The Economics of the Civil War

A
A
Home | Mises Library | 7. The Cost and Consequences of the Civil War

7. The Cost and Consequences of the Civil War

  • Economics of the Civil War
March 3, 2005Mark Thornton

Tags U.S. HistoryWar and Foreign PolicyAustrian Economics OverviewPolitical Theory

There was a sea change in money and banking in the U.S. as a result of the Civil War. Government became the primary regulator. Metal coins gave way to paper. Mistakes of one bank infected others – it was contagion.

Southerners were left bankrupt. Many desired the free minting of silver coins because the gold coins were so dear. The Wizard of Oz spoke to monetary problems in the U.S. The yellow brick road was the gold standard.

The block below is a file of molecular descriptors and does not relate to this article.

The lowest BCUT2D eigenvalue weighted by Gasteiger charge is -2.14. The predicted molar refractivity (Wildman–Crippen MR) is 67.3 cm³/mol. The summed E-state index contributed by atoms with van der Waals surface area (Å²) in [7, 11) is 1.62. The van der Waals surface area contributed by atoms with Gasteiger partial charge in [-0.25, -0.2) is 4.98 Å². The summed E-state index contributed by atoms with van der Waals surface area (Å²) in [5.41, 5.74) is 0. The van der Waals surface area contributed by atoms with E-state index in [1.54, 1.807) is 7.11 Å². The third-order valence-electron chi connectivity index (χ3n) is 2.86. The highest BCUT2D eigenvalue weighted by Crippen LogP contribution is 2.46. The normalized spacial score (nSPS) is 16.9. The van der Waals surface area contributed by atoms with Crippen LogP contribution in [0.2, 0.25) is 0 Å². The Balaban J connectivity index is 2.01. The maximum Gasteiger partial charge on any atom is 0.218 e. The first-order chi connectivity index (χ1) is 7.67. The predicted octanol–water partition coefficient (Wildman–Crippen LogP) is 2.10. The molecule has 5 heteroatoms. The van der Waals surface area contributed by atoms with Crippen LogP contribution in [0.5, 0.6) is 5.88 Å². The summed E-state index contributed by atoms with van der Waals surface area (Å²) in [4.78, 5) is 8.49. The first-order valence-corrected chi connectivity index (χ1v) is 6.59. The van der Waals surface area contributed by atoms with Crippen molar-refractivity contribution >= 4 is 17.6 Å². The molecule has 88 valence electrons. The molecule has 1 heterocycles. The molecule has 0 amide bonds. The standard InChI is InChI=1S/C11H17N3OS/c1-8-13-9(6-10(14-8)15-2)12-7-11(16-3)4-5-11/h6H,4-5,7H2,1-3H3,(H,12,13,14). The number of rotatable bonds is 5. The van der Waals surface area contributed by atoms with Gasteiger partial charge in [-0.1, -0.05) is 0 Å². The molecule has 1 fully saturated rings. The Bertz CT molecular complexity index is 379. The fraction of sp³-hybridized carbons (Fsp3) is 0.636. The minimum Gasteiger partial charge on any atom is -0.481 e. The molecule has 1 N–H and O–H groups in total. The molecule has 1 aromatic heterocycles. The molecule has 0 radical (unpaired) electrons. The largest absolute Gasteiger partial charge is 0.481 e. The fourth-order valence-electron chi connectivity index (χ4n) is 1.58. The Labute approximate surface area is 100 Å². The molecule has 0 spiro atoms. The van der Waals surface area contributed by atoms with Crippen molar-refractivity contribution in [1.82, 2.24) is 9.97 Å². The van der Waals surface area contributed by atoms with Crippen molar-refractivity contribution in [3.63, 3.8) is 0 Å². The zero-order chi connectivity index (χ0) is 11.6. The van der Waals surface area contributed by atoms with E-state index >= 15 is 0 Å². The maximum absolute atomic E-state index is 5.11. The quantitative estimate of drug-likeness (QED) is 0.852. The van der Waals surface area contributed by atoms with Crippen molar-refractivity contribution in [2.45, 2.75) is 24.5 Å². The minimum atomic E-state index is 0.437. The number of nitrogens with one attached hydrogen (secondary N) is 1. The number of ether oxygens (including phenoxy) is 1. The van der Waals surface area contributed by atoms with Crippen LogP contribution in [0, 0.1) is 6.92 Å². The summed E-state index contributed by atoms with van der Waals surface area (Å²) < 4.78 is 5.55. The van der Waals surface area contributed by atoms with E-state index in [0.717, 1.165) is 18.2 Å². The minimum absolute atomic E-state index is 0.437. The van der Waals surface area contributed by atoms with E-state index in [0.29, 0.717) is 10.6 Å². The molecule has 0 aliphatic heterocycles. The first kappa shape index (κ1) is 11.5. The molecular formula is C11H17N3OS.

Consequences of war reveal the fallacy of broken windows. All wars are disastrous. Resources are used in short-sighted ways without noticing all the long term opportunity lost costs. Prosperity cannot be created through destruction. The Republican agenda was not true laissez-faire. They were mercantilists, using government to grow their businesses and to keep competition away.

Lecture 7 of 8 from Mark Thornton's The Economics of the Civil War, presented to the Auburn University Academy for Lifelong Learners.

 

Follow Mises Institute